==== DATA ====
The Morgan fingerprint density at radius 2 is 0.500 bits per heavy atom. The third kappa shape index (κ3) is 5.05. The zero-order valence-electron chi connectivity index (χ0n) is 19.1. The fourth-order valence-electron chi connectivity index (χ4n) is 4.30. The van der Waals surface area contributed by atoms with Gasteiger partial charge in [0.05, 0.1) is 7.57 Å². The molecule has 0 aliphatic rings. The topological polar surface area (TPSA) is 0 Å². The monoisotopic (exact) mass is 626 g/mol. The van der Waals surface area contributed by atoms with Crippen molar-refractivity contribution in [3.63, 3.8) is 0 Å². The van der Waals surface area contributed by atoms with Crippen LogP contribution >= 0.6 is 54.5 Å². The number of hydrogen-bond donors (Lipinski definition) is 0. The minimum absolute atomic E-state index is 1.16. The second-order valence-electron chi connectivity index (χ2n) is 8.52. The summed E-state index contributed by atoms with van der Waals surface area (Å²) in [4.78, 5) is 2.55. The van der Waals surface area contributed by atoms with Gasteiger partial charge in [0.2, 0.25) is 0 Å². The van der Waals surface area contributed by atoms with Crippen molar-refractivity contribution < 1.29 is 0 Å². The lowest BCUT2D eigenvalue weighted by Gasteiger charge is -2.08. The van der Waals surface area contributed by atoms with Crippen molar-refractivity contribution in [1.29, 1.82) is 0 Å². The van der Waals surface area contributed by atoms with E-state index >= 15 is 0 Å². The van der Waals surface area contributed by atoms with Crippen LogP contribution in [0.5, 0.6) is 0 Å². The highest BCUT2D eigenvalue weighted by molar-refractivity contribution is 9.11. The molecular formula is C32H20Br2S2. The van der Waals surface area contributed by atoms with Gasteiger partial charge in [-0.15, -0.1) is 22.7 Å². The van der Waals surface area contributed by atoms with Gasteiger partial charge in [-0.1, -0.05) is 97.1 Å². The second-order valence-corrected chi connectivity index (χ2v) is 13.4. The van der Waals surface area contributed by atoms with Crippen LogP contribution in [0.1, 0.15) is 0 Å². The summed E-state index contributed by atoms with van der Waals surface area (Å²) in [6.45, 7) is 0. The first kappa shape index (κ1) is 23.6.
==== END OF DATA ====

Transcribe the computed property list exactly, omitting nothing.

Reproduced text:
The Morgan fingerprint density at radius 2 is 0.500 bits per heavy atom. The third kappa shape index (κ3) is 5.05. The zero-order valence-electron chi connectivity index (χ0n) is 19.1. The fourth-order valence-electron chi connectivity index (χ4n) is 4.30. The van der Waals surface area contributed by atoms with Gasteiger partial charge in [0.05, 0.1) is 7.57 Å². The molecule has 0 aliphatic rings. The topological polar surface area (TPSA) is 0 Å². The monoisotopic (exact) mass is 626 g/mol. The van der Waals surface area contributed by atoms with Crippen molar-refractivity contribution in [3.63, 3.8) is 0 Å². The van der Waals surface area contributed by atoms with Crippen LogP contribution >= 0.6 is 54.5 Å². The number of hydrogen-bond donors (Lipinski definition) is 0. The minimum absolute atomic E-state index is 1.16. The second-order valence-electron chi connectivity index (χ2n) is 8.52. The summed E-state index contributed by atoms with van der Waals surface area (Å²) in [4.78, 5) is 2.55. The van der Waals surface area contributed by atoms with Gasteiger partial charge in [0.2, 0.25) is 0 Å². The van der Waals surface area contributed by atoms with Crippen molar-refractivity contribution < 1.29 is 0 Å². The lowest BCUT2D eigenvalue weighted by Gasteiger charge is -2.08. The van der Waals surface area contributed by atoms with Crippen molar-refractivity contribution in [1.29, 1.82) is 0 Å². The van der Waals surface area contributed by atoms with E-state index >= 15 is 0 Å². The van der Waals surface area contributed by atoms with Crippen LogP contribution in [0.5, 0.6) is 0 Å². The highest BCUT2D eigenvalue weighted by molar-refractivity contribution is 9.11. The molecular formula is C32H20Br2S2. The van der Waals surface area contributed by atoms with Gasteiger partial charge in [-0.15, -0.1) is 22.7 Å². The van der Waals surface area contributed by atoms with Gasteiger partial charge in [-0.1, -0.05) is 97.1 Å². The second-order valence-corrected chi connectivity index (χ2v) is 13.4. The van der Waals surface area contributed by atoms with Crippen LogP contribution in [0.1, 0.15) is 0 Å². The summed E-state index contributed by atoms with van der Waals surface area (Å²) in [6.45, 7) is 0. The first kappa shape index (κ1) is 23.6.